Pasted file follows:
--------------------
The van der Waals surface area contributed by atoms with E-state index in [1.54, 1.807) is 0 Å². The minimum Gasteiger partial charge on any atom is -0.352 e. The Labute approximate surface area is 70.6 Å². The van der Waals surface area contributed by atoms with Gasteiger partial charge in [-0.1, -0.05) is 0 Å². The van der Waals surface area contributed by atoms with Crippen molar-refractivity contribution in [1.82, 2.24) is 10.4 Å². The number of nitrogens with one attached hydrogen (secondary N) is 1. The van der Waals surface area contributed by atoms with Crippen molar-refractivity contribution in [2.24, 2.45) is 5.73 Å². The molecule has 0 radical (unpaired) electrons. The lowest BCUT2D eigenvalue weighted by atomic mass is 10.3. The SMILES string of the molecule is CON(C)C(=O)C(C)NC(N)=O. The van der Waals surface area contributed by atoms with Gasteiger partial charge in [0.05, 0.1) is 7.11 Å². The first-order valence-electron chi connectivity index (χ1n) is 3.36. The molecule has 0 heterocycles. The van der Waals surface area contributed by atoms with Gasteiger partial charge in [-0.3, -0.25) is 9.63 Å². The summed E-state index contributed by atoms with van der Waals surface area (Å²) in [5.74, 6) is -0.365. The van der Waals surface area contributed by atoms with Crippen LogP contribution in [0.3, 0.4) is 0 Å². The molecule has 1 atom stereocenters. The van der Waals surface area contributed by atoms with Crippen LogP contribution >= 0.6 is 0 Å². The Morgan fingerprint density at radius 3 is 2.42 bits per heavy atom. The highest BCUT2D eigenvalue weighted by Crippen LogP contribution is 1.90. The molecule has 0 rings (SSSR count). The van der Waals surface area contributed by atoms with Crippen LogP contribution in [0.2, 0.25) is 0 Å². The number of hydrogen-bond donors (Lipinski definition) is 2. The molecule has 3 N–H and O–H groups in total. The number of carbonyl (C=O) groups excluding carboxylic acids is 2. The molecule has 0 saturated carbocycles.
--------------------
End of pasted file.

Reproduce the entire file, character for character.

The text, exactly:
The van der Waals surface area contributed by atoms with E-state index in [1.54, 1.807) is 0 Å². The minimum Gasteiger partial charge on any atom is -0.352 e. The Labute approximate surface area is 70.6 Å². The van der Waals surface area contributed by atoms with Gasteiger partial charge in [-0.1, -0.05) is 0 Å². The van der Waals surface area contributed by atoms with Crippen molar-refractivity contribution in [1.82, 2.24) is 10.4 Å². The number of nitrogens with one attached hydrogen (secondary N) is 1. The van der Waals surface area contributed by atoms with Crippen molar-refractivity contribution in [2.24, 2.45) is 5.73 Å². The molecule has 0 radical (unpaired) electrons. The lowest BCUT2D eigenvalue weighted by atomic mass is 10.3. The SMILES string of the molecule is CON(C)C(=O)C(C)NC(N)=O. The van der Waals surface area contributed by atoms with Gasteiger partial charge in [0.05, 0.1) is 7.11 Å². The first-order valence-electron chi connectivity index (χ1n) is 3.36. The molecule has 0 heterocycles. The van der Waals surface area contributed by atoms with Gasteiger partial charge in [-0.3, -0.25) is 9.63 Å². The summed E-state index contributed by atoms with van der Waals surface area (Å²) in [5.74, 6) is -0.365. The van der Waals surface area contributed by atoms with Crippen LogP contribution in [0.3, 0.4) is 0 Å². The molecule has 1 atom stereocenters. The van der Waals surface area contributed by atoms with Crippen LogP contribution >= 0.6 is 0 Å². The Morgan fingerprint density at radius 3 is 2.42 bits per heavy atom. The highest BCUT2D eigenvalue weighted by Crippen LogP contribution is 1.90. The molecule has 0 rings (SSSR count). The van der Waals surface area contributed by atoms with Crippen LogP contribution in [0.2, 0.25) is 0 Å². The number of hydrogen-bond donors (Lipinski definition) is 2. The molecule has 3 N–H and O–H groups in total. The number of carbonyl (C=O) groups excluding carboxylic acids is 2. The molecule has 0 saturated carbocycles.